A preferred catalyst which can be reactivated in the process is agglomerated platinum-iridium, preferably supported on alumina.
By the term, "agglomerated catalysts", as used herein, is meant a supported or unsupported catalyst containing metallic iridium singly, or in combination with other metals described herein, in the agglomerated state, sufficient to reduce the catalytic activity of the metal catalyst. The agglomerated metal, e.g., metallic iridium, can be present due to the result of oxygen burn-off of coke deposits producing agglomerated iridium oxide which then must be reduced to metallic iridium by hydrogen gas. Also, hydrogen stripping at high temperature, preferably about 450° to 600° C., will result in partial removal of coke deposits and leave the agglomerated iridium in a metallic state. The metallic iridium in the agglomerated catalyst will undergo effective redispersion by the process described herein. Where the catalyst additionally contains iridium oxide, a hydrogen reducing step is necessary to convert the iridium oxide to metallic iridium prior to redispersion.
The agglomerated metallic iridium-containing catalysts operable in the process can be completely or partially decoked as described above by separate oxygen or hydrogen treat steps or not decoked at all, but simply removed from an on-stream process, e.g., reforming in the presence of hydrogen gas at elevated temperature and subjected to the described process herein.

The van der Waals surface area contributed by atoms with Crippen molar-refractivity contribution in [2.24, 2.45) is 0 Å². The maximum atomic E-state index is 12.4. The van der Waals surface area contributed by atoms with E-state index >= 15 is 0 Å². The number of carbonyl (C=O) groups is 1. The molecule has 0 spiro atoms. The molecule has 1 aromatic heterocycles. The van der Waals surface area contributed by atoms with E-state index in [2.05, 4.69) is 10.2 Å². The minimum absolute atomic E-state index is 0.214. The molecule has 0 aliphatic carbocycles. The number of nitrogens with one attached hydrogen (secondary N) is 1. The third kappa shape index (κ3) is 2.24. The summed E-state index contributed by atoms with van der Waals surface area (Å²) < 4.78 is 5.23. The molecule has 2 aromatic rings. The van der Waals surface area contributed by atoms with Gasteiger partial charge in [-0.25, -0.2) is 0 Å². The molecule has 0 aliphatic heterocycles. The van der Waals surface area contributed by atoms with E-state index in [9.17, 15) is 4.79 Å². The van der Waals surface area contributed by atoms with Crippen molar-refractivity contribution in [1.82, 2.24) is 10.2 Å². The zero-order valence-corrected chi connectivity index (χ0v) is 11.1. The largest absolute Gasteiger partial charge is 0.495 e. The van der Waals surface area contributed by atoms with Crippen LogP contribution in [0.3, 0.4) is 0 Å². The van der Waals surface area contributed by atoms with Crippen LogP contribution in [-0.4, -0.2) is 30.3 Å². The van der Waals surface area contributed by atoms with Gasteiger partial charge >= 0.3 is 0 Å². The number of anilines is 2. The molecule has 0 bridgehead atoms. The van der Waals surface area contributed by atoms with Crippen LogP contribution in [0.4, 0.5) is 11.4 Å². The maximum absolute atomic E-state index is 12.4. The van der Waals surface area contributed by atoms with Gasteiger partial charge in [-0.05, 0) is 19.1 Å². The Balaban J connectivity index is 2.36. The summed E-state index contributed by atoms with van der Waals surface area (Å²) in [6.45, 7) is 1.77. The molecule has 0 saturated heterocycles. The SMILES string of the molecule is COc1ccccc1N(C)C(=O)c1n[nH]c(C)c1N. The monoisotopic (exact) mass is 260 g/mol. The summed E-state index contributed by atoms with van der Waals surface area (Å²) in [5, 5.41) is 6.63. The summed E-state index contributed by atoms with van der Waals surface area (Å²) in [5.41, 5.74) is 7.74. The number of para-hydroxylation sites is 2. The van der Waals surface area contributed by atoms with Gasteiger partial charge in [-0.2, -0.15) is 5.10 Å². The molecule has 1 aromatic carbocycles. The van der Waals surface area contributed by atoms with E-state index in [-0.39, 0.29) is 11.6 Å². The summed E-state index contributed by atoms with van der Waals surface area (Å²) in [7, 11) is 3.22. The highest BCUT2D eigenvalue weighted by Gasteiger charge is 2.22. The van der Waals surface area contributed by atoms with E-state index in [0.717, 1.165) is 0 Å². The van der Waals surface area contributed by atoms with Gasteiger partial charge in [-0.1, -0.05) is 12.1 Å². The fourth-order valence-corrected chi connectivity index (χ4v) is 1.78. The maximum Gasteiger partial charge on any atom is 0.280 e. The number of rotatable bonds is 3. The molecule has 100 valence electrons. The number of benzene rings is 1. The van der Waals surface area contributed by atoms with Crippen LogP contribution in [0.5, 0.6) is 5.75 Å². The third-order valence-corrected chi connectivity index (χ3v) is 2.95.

Agglomerated, coked catalysts are usually industrially decoked by an oxygen burn-off of carbon deposits. Generally, a typical used catalyst from industrial operation may contain up to about 6 weight percent of carbon deposits and may be agglomerated after the decoking step up to about a 100 percent extent, as evidenced by X-ray diffraction. Generally, depending on the conditions used in the coke burn, carbon deposits remaining may be present in about 0.05 to 1.0 weight percent of the catalyst, taken as the dry catalyst. In general, the agglomerates may be greater than about 50 Å and up to about 100 Å and greater in crystallite size. Decoking of the catalyst can be conducted under a variety of conditions, but is generally conducted by heating in an atmosphere containing 0.01 to 10 volume percent O2 at a temperature of about 400° to 550° C., to remove surface and embedded carbon deposits and particularly, "active" carbon deposits which can react with halogen during the redispersion step to form halogenated species which are not readily removed from the catalyst surface. Generally, about 60 to 100 weight percent of carbon deposits can be removed in the decoking step. For example, U.S. Pat. No. 3,904,510 describes a typical procedure employed in decoking. The subject process is applicable to a wide range of agglomerated catalysts containing varying amounts of remaining carbon deposits, different degrees of agglomeration, varying particle size ranges and varying impurities.